7. Needle nose pliers or wire cutters – you need something to cut out the solid plastic core of the Cat6 cable. You can do it in the crimping tool, but often the wire cutter or pliers are just easier to use.

And of course materials:

  1. A reel of Cat6 Ethernet. Generally comes in 305m boxes.
  2. A roll of black electrical tape, you’ll want to use this to attach guide cables, and to bundle cables together without adding size to the cabling runs.
  3. Cable ties are useful once you get cables into position and want tight permanent bundling of cables.
  4. RJ45 plugs if you are terminating to a plug.
  5. RJ45 modules and related wall plate hardware.
  6. Pipe/Saddle Clips can be useful for holding up cables in an orderly fashion under the house (since they’re designed for pipes, big enough to fit cable bundles) and they’re great to avoid leaving cables running across the dirt.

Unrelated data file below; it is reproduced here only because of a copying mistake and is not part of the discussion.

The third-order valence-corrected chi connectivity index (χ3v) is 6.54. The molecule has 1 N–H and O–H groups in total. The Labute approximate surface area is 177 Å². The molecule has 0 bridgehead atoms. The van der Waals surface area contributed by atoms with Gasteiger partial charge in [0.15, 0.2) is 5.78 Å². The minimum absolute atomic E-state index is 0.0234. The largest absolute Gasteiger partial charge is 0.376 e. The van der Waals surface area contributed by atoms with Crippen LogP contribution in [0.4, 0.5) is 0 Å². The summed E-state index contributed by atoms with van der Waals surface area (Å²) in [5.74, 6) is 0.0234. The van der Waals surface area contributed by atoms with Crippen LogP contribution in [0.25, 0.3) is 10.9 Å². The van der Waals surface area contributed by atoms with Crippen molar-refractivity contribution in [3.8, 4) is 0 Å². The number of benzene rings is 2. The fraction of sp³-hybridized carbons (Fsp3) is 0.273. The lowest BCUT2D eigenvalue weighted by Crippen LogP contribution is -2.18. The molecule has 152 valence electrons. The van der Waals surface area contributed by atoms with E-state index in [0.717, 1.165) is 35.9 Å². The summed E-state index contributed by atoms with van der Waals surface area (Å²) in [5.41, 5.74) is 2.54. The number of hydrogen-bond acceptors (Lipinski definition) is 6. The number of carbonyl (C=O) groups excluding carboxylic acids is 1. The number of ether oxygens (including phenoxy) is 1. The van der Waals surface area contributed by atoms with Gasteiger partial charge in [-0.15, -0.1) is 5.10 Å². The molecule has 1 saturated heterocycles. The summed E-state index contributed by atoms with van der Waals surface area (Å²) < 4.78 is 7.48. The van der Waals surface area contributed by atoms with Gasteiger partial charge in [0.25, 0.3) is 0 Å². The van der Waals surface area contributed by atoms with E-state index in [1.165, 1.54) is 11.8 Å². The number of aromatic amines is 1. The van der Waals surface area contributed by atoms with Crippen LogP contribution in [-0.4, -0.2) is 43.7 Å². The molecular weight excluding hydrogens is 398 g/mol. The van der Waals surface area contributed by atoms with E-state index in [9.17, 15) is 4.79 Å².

Note that whilst there are newer standards like Cat 6a and Cat7 for 10 GigE copper, Cat6 is readily available in NZ and is rated to do 10GigE to a max of 35-50m runs, generally well within the max length of any run you’ll be doing in a suburban house.

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1 Response to Installing Cloud Pipes

  1. Jethro Carr says:

    I am being reliably informed that horizontal members in the walls are dwangs not horizontal studs. Studs are vertical. Dwangs horizontal.